Table of Contents

3 job seeking tips from an L&D hiring manager

job seeking tips for learning & development

Several weeks ago I wrote some observations for job seekers after reviewing 50 L&D manager job descriptions. In today’s post, Mary Cropp, Director of Training and Development at Bluetooth SIG, writes this guest post to share some very blunt advice for anyone looking to land their next role on an L&D team.

Job-seeking advice from an L&D Director

Mary Cropp - Head ShotAs the hiring manager and in-house consultant for all things L&D within my organization, I am choosy about who will be on my team and who will be providing contract work for the organization. Choosy? Make that very choosy. If I lift the veil for a moment on hiring practices within the L&D realm, I want to prepare all you facilitators, trainers, and instructional designers out there with a bit of what a hiring manager looks for in a candidate.  

You need a portfolio

Over and over, the number one mistake I see from L&D candidates is that they don’t have a portfolio of work at the ready. I can get hundreds of applicants for a single job – and if you can’t show me, easily and readily – the type of work you have done in the past, I can look at the next 99 candidates who will. Nor will I wait around until you assemble something.  (I will also ask you to do a quick design or facilitation challenge during an interview, but that’s assuming that you get that far. No portfolio means that you won’t get an interview, no matter how skilled a trainer you are.) If you do nothing else after reading this blog post, start building your portfolio.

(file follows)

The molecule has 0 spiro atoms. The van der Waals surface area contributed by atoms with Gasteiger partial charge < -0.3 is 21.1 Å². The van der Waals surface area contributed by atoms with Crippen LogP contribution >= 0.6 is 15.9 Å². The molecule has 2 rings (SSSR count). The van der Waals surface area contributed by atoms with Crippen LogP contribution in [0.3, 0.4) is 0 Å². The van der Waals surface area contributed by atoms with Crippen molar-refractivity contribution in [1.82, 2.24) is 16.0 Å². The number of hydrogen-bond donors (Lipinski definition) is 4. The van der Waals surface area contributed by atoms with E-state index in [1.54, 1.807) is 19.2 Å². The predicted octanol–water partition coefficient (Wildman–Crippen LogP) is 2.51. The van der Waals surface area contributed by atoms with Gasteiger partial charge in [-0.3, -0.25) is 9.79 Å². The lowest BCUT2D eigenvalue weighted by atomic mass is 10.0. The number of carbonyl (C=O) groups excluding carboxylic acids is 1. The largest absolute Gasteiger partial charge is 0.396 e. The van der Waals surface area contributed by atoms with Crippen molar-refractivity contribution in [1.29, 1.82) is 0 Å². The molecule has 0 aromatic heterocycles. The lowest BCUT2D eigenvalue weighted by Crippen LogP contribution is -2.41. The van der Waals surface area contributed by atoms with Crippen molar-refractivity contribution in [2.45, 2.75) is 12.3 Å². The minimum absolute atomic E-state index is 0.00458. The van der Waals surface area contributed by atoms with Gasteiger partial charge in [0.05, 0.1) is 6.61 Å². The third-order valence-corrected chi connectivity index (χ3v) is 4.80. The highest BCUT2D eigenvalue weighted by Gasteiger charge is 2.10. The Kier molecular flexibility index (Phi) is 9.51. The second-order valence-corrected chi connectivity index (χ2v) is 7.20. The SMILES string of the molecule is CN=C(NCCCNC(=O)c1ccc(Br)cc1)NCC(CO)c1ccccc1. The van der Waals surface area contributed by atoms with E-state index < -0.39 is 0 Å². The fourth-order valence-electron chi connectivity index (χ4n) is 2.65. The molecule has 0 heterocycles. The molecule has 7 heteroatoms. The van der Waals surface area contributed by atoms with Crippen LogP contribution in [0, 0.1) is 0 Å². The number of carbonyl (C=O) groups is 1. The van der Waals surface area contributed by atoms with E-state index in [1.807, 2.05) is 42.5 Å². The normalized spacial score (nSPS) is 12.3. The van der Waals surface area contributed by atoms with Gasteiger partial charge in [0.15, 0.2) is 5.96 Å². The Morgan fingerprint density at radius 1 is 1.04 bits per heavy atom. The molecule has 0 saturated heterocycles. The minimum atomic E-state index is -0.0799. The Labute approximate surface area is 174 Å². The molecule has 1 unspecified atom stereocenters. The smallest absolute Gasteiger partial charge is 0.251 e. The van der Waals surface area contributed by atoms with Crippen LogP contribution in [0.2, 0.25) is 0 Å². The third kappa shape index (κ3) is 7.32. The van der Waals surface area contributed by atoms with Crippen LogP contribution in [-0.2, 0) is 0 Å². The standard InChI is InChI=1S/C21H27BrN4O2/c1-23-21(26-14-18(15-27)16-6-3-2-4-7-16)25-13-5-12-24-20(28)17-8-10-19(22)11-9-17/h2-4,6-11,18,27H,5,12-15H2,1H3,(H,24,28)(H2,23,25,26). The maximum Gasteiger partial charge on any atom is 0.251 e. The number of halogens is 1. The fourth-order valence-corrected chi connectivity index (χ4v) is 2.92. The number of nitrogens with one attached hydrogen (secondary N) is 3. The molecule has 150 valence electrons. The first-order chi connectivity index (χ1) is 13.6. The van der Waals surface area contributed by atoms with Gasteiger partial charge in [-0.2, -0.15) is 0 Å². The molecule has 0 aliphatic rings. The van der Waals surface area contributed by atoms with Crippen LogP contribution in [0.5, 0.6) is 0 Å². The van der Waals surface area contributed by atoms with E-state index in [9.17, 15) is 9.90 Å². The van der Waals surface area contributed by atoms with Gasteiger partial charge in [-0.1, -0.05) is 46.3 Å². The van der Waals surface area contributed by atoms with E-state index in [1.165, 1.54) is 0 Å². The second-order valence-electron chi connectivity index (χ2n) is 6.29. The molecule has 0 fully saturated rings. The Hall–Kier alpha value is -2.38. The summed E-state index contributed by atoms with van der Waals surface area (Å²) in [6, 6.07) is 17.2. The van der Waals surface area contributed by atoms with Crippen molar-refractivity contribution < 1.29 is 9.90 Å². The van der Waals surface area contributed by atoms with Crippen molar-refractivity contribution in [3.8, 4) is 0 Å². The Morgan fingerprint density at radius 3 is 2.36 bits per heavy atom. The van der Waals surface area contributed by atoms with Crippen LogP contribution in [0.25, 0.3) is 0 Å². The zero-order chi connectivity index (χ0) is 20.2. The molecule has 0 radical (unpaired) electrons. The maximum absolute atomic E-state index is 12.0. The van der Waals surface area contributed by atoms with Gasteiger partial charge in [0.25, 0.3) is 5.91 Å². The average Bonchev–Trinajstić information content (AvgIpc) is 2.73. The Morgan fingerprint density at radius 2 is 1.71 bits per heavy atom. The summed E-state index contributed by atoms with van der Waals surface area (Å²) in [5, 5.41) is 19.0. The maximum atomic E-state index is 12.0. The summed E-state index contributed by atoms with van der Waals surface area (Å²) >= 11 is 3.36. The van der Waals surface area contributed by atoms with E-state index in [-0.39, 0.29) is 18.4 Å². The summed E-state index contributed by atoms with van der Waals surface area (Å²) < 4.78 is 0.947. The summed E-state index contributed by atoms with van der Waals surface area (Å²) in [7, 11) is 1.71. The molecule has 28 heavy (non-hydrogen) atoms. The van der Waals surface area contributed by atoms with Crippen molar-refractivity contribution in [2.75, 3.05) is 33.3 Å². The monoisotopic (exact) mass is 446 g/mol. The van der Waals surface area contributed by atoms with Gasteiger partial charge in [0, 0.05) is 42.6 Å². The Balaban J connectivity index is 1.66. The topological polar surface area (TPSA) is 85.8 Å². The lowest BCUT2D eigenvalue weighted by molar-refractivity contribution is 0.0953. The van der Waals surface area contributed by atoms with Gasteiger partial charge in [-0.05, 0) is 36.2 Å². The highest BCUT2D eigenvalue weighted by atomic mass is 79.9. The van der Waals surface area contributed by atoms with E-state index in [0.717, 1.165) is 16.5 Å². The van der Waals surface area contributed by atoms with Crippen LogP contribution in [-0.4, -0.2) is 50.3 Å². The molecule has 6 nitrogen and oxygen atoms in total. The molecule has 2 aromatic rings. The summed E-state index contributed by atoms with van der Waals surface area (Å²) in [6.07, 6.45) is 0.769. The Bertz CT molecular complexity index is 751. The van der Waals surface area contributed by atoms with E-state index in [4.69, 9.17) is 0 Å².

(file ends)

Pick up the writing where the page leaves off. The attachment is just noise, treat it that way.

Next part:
Start today.

I think the assumption used to be that the only folks within L&D that needed a portfolio were virtual learning designers. I am here to tell you: nuh uh. I want to see examples of work for all training modalities. This is the absolute minimum investment to make in your career.

Your samples need to be legit

So, now that you’ve grabbed your chai latte and carved out some time to work on your portfolio, make sure you are sharing the right things, and legitimately. Repeat after me: anything you have created for your employer or client is owned by said employer or client, not you. Don’t share this content unless you have gotten written permission to do so. Otherwise, you will either need to create new stuff altogether, provide it in a case study format (that is, talk about it, but don’t provide any content) or strip out all content and logos and replace with generic lorem ipsum. If you are stumped for ideas on building content pieces, look to Go Design Something for some inspiration.

Don’t be a Luddite